Once there, Duc spent several days with the Denso Wave team exploring all of the technical side of mobile and QR Codes, including barriers of multiple handsets, cameras and operating systems.
In terms of our expectations from the trip, it was a great outcome. We are now working together on developing new technologies in this space that will hopefully aid in making QR Codes more popular around the globe as well as working side by side with them, on the next generation QR Code technology, which is very exciting.
That is one of the aspects of your partnership that I find interesting. Why do you think that Denso Wave, who have shown no interest in the use of QR Codes for mobile marketing purposes since they invented them in 1994, are taking an interest now?
Well firstly, it’s not really my place to publicly comment on the policies of our partners, but I think there also needs a little bit of context given here. Denso as a company is primarily an OEM. The general model for OEMs is around receiving a brief from the client and then going away to build/manufacturer to that brief.
Further to this, the 2D QR Code, was originally set up for logistics. When they first released the code, I think marketing and mobile was the last thing on their mind. That said, now that the interest levels are there, the code is becoming more mainstream and the enquiries are starting to come in.
Do you think that Denso Wave regret, or are having second thoughts on declaring QR Codes ‘open’ and choosing not to exercise their patent rights?
Again, it’s not really my place to comment on the thoughts or strategies of partners, but I doubt there is any regret from their side. It’s certainly not something we have discussed. With most technologies, there needs to be a fair amount of leeway given to allow take up. And to be fair, it is only in recent years that we have seen the mainstream interest in the QR Code.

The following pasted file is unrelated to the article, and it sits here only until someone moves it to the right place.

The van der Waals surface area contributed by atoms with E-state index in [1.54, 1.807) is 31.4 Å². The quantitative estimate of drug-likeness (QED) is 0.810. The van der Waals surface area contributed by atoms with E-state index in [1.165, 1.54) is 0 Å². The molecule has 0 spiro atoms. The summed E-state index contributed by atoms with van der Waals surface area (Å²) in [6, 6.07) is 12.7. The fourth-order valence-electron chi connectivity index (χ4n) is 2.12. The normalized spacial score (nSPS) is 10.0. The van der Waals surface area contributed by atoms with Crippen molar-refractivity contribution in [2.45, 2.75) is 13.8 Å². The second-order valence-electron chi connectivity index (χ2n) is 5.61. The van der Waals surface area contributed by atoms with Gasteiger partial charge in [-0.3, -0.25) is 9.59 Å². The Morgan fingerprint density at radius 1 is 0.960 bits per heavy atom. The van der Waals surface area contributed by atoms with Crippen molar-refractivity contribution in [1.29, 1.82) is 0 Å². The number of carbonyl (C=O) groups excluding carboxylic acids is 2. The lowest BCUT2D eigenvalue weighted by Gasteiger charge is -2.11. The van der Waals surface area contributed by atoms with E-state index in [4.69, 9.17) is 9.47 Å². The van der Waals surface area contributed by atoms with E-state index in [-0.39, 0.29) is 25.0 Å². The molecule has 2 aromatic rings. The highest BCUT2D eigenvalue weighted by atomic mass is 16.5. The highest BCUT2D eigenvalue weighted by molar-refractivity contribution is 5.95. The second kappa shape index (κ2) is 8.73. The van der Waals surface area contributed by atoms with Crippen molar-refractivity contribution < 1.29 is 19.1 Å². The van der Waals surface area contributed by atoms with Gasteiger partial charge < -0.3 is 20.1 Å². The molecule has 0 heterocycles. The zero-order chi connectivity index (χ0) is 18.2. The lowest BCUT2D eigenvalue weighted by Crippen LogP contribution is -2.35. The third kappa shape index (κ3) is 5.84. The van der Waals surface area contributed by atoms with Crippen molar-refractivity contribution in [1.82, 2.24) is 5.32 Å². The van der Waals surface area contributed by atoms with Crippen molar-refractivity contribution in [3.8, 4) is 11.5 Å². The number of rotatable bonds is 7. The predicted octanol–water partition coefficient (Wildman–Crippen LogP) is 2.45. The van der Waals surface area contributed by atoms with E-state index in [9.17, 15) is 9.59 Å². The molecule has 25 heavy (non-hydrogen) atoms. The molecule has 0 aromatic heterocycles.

If you think about it another way, if they had chosen to exercise their patent rights, then we might not even be having this conversation!
You say that you are working with Denso Wave on developing new technologies and the next generation QR Code technology, are you able to give us a hint of what these might be?
There is some really exciting stuff happening with some of these new technologies. You would have already seen some of the different QR Codes involving colors and branding; which we believe will only enhance the appeal of using the code for those brands looking for a more customized solution. In addition to this, there is a lot of work going into density and size variables as well as intelligent QR Codes that move away from the standard square shape and into a more user friendly and versatile code.
We are also working on expanding the key areas for mobile and the QR Code. At the moment, the main focus is on print to mobile, however there is a much wider play here with the development of the mobile ecosystem. And of course there are a couple of proprietary initiatives that I can’t comment on, but expect some announcements shortly. Further to all of this, we are actually trying to garner feedback from those looking to use the QR Code in the future. This feedback will then go back into the labs in Japan and help shape the development roadmap. This online form will be available shortly and we will be sure to let you know.
Thank you IIan for taking the time to shed some light on your partnership with Denso Wave and good luck for the future.